5 Tips to Design a Perfect Website the First Time

This advice from our very own Chameleons can help inspire and ignite your next website project.

©kreatikar via Canva.com

Perfection is subjective. But that doesn’t keep website designers or marketers from trying to achieve that ultimate website design to end all website design. 

The idea is that the more perfect you can make a website, the better it will achieve the goals you want. There are a lot of beautiful websites out there. And then, there are some that look like they’re stuck in 2005. But look aside, how those websites help a brand get leads, convert visitors, and make the statement they want matters more than pretty pictures.

So, what does it take to design a perfect website? Fellow Chameleon Freddie Laker asked some of our other Chameleons the same thing, based on a recent WordPress website design project that turned into a monolithic challenge. In this particular instance, the designer didn’t understand how to make certain things work in WordPress, which led to a much longer project timeline and a less-than-optimal outcome. Here’s how our other Chameleons responded:

Victoria Martinez: Align Design with Development

Every website design project is different because every brand’s needs are unique. Victoria shares that the designer will typically lean on the brand or business to point them in the right direction, which is why having samples is a must. 

“Be prepared to show designers samples of layouts and features that are available within the theme being used. This helps spark ideas during the brainstorming process. Also, remember that working with a designer on a website is a two-way street. Be part of the conversation early on, and keep it going throughout the project. That way, issues can be addressed from the beginning, and if you find that some features are just not going to work, there’s time to come up with better alternatives.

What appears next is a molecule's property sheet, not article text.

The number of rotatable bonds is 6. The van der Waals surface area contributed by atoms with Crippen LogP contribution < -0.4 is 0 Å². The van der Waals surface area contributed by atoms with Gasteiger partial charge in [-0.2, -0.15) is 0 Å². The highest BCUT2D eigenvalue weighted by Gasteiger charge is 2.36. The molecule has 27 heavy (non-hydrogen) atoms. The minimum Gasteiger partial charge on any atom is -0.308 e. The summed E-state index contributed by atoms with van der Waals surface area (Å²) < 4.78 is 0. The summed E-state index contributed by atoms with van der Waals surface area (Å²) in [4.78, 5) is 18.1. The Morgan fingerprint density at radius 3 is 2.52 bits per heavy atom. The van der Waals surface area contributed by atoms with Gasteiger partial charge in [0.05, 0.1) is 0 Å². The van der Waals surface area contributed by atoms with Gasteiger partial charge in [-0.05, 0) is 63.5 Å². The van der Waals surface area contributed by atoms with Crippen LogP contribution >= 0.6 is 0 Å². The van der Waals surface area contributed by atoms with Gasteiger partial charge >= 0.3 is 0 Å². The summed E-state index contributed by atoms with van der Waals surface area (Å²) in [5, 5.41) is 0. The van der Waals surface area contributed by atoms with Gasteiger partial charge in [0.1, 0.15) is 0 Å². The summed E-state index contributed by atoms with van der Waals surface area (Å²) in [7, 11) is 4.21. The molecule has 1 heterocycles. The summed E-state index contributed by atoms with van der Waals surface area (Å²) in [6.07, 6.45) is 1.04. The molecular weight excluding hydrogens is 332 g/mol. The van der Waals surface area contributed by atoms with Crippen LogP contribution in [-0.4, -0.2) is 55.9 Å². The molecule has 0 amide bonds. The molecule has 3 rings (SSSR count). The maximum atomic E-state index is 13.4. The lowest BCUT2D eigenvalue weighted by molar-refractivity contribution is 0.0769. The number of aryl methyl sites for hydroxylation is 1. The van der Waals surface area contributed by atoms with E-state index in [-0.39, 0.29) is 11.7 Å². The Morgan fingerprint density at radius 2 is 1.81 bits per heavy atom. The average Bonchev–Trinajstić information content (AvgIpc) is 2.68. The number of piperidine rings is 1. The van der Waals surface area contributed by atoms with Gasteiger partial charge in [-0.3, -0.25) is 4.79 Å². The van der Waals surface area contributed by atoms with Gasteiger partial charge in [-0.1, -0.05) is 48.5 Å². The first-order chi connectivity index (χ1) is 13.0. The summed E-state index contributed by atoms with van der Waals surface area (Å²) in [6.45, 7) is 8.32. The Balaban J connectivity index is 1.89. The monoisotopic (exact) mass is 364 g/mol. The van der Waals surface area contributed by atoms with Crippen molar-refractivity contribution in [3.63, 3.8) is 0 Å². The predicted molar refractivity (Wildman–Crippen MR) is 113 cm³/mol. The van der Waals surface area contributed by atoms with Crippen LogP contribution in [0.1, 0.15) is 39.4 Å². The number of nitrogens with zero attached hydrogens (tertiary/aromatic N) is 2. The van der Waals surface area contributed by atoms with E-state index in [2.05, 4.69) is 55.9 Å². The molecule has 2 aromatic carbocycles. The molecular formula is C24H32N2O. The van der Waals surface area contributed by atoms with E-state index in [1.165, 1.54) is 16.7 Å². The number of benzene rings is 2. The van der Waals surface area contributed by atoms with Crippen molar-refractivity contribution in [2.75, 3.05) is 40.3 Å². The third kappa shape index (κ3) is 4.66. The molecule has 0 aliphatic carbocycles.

Something else Victoria recommends is to keep an eye on site performance if it’s important to the client. Some designers are conscious of this, but don’t assume they all are. “Oftentimes, designers will end up thinking ‘big’ and completely miss the mark on performance. After a design has been presented, it’s hard to go back and cut out certain elements or features because they’re slowing down the website speed or don’t add to the website’s accessibility. Don’t let design get in the way of functionality.”

carolina usbeck

Carolina Usbeck: Simplicity Is Golden

It’s so easy to get lost in the details, but Carolina Usbeck warns that simplicity is often better than complexity for many reasons. “Keeping it simple with clean colors, contrasts, and ratios sets a strong foundation. I love using WebAim’s contrast checker tool to cut out the guesswork.”

Carolina explains that simplicity also extends to content. She recommends being conscious of the amount of content being added to pages. “You don’t want to have too much or too little. This affects SEO as well as website accessibility.”

Freddie Laker

Freddie Laker: Maximize Reusable or Ready-Made Components